2. Lock the slide back and press in on the end of the slide lock on the right side of the gun.
  3. Remove the slide lock from the left side of the gun.
  4. Draw the slide and barrel off the frame.
  5. Remove the spring and guide rod assembly and then the barrel from the slide.

The 7.65 MAS (.32 French Long) Cartridge:

The cartridge is variously known as the 7.65mm Long, 7.65mm French Long, 7.65mm MAS, 7.65x20, .30 Pedersen Long, .30-18, .30 Browning Automatic Rifle, and the 7.65L Pistolet-Mitrailleur Model 1938.

The only explanation I have ever read as to why the French military adopted this cartridge is, I believe, incorrect: they wanted it to shoot the same ammunition as their MAS-38 submachine gun. True, the French military wanted a pistol and submachine gun that shot the same cartridge, but the MAS-38 submachine gun was developed in parallel with the SACM 1935A and the MAS 1935S pistols, and the specification for the cartridge to be used by both was made well before either the pistol or the submachine gun were designed.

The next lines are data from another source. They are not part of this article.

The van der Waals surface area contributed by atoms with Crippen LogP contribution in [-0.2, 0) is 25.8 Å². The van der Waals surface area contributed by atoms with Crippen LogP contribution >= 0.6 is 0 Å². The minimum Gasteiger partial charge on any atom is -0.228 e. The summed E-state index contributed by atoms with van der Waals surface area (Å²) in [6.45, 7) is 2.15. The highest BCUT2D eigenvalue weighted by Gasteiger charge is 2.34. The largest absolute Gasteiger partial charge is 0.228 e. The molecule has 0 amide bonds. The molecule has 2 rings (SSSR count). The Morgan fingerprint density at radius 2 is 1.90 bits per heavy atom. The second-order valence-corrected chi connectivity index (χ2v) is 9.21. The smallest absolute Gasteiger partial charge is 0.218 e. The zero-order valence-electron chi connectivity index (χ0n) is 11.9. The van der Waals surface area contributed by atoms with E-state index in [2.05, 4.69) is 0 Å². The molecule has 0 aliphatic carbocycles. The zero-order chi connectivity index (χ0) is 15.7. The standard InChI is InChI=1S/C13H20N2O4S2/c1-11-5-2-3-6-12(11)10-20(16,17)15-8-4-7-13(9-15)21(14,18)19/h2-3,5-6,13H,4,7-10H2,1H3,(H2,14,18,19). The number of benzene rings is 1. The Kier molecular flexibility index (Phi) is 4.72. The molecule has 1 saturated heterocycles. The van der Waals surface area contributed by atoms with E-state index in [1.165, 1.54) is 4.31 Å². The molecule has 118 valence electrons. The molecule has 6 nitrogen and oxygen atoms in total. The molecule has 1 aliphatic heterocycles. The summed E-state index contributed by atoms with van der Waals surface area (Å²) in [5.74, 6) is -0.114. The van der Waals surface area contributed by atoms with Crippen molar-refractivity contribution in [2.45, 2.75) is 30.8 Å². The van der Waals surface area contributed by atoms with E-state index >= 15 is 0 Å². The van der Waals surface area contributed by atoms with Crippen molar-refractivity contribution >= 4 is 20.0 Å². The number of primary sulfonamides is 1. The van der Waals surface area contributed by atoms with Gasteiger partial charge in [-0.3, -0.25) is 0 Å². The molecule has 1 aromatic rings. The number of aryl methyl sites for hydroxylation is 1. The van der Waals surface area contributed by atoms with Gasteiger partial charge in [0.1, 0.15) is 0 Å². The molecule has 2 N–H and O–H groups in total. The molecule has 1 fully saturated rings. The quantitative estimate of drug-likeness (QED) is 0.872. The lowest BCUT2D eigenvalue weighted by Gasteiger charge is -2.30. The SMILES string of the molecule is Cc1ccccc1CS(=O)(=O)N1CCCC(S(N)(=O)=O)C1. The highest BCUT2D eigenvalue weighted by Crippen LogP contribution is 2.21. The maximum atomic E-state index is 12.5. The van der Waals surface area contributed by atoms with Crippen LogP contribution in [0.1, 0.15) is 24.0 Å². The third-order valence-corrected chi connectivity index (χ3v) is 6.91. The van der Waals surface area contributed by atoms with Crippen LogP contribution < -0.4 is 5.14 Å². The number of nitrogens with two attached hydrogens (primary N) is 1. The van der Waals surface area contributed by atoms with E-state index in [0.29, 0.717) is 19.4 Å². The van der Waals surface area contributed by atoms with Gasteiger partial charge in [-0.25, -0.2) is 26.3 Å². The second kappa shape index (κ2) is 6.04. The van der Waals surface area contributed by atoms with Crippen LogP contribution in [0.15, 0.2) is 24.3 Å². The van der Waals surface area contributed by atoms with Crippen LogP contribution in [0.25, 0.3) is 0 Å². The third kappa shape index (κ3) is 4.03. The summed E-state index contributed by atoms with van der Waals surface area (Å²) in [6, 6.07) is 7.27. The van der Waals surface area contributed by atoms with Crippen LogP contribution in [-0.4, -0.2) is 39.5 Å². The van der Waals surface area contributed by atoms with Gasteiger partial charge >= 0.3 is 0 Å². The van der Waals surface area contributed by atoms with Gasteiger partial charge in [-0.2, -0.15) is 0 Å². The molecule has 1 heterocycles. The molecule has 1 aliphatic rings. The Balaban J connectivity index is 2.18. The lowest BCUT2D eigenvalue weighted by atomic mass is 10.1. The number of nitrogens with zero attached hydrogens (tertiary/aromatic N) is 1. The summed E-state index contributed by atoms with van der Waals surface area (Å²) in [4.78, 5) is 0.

7.65mm French Long

Left:  8mm French Ordnance Revolver
Center:  7.65mm French Long
Right: 7.65mm Browning (.32 ACP)

The cartridge was, apparently, specially designed by Remington U.M.C. during World War I for use in the Pedersen Device, which was a mechanism for converting the 1903 Springfield bolt action rifle into a semi-automatic weapon. Remington designated the cartridge the “U.S. Pistol Cal. 30 Model 1918,” or .30-18 Automatic.  It is a true rimless cartridge, unlike the .32 ACP which is semi-rimmed.  John Browning later designed an experimental carbine to shoot this cartridge. The French military encountered the cartridge when they were allowed to preview the Pedersen Device in 1917, and again when they tested Browning’s experimental carbine in 1920. Maybe the French were impressed with the cartridge, even though they didn’t buy Browning’s carbine. Most American military planners thought the cartridge was too puny to be of much value, and eventually most of the Pederson Devices (which had been manufactured just in time for the end of The Great War) were destroyed.